Drone Rules 2021 was introduced in India last week which relaxed many restrictions introduced a few years ago. The government has also reduced permission fees to operate drones in the country and excluded the requirement for a safety clearance before obtaining any registration or license. The update facilitates drone operations in the country and is designed to benefit different sectors looking to deploy unmanned aircraft for emergency response, surveillance, geospatial mapping and law enforcement. However, the new drone rules have introduced privacy concerns as it is unclear how to report misuse. The rules are also speculated to increase citizen vigilance to a great extent.
On this week’s episode of the Orbital Gadgets 360 podcast, presenter Akhil Arora speaks with Associate Adviser of the Internet Freedom Foundation – Surveillance and Transparency Anushka Jain, Skye Air Mobility co-founder, Swapnik Jakkampuddi, and founder and chief technology officer for wildlife Shashank Srinivasan to talk about the scope of the new drone rules and how they can impact our lives.
We started with the reforms introduced to the new drone rules to facilitate the use of drones between companies and government agencies. Last year, start-ups such as Dunzo, Swiggy and Zomato received approval from the General Directorate of Civil Aviation (DGCA) to deliver test drones in the country. Dunzo also earlier this year started delivering COVID-19 drugs and vaccines by pilot drones in Telangana. This will all be much easier with the new rules in place. Likewise, Swiggy launched tests for drone food deliveries.
Jakkampuddi of drone delivery firm Skye Air Mobility details some of the biggest hurdles the companies faced during the first tests beyond the visual line of sight (BLVOS) that are expected to be eradicated under the new rules. He also claims that the new rules make operations easier for new drone pilots.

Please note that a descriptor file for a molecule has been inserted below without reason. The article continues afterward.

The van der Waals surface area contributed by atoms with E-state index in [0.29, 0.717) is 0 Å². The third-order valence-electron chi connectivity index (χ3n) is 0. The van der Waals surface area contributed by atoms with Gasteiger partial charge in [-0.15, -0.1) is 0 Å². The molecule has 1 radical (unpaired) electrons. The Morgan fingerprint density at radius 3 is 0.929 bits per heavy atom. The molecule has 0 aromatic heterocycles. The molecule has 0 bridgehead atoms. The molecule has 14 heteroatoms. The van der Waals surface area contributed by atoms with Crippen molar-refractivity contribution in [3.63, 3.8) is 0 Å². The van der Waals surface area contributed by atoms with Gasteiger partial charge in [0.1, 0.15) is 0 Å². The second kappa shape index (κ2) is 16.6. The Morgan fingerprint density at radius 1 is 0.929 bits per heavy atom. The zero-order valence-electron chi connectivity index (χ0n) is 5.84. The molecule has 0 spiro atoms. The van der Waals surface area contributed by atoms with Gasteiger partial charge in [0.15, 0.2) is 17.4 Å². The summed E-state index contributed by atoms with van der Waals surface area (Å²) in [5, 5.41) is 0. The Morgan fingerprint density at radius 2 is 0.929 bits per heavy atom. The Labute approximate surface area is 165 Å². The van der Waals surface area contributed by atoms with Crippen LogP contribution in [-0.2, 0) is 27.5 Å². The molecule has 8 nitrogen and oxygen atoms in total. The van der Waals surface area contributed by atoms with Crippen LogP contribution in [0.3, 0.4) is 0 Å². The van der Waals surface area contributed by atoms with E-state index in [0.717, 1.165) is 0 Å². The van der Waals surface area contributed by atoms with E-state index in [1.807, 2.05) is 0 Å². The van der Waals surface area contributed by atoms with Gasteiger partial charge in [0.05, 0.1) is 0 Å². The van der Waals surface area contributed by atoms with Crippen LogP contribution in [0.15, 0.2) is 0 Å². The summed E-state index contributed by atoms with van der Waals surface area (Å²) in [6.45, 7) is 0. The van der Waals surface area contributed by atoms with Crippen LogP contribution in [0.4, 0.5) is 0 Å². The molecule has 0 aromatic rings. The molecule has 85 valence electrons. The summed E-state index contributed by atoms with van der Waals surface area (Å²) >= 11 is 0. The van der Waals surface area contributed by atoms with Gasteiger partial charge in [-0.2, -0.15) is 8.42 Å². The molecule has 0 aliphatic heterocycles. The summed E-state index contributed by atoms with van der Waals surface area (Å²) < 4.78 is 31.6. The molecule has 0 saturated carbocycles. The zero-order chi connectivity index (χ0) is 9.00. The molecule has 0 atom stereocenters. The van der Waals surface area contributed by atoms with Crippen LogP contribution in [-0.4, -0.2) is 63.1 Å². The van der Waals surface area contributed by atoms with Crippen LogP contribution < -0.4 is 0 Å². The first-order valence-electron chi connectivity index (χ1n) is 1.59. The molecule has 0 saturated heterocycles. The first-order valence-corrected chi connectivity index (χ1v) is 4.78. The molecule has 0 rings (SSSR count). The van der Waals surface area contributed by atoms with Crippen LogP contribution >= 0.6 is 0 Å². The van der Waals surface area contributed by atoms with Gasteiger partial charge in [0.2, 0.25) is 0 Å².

However, Srinivasan of geospatial data conservation consultancy Technology for Wildlife points out that the new drone rules don’t give any clarity about how they could help individuals and people like farmers can start using drones instead of choosing third parties. He also emphasizes that the rules do not address issues related to flying drones within national parks and tiger reserves, which was part of previous regulations.
Jain, of the non-governmental digital rights organization, Internet Freedom Foundation (IFF), also highlights several privacy issues that exist in the new drone rules. She also predicts that by facilitating the use of drones among individuals, companies and authorities, the rules could expand mass surveillance in the country. There are also privacy concerns, as drones can easily be used to watch over others. During state blockades due to the increase in COVID-19 cases earlier this year, police departments in several states also used drones to conduct local surveillance and collect data from individuals to ensure that the given restrictions were followed. This, however, also affected the privacy of many people.
You can listen to the full discussion by clicking the play button in the Spotify player embedded above.
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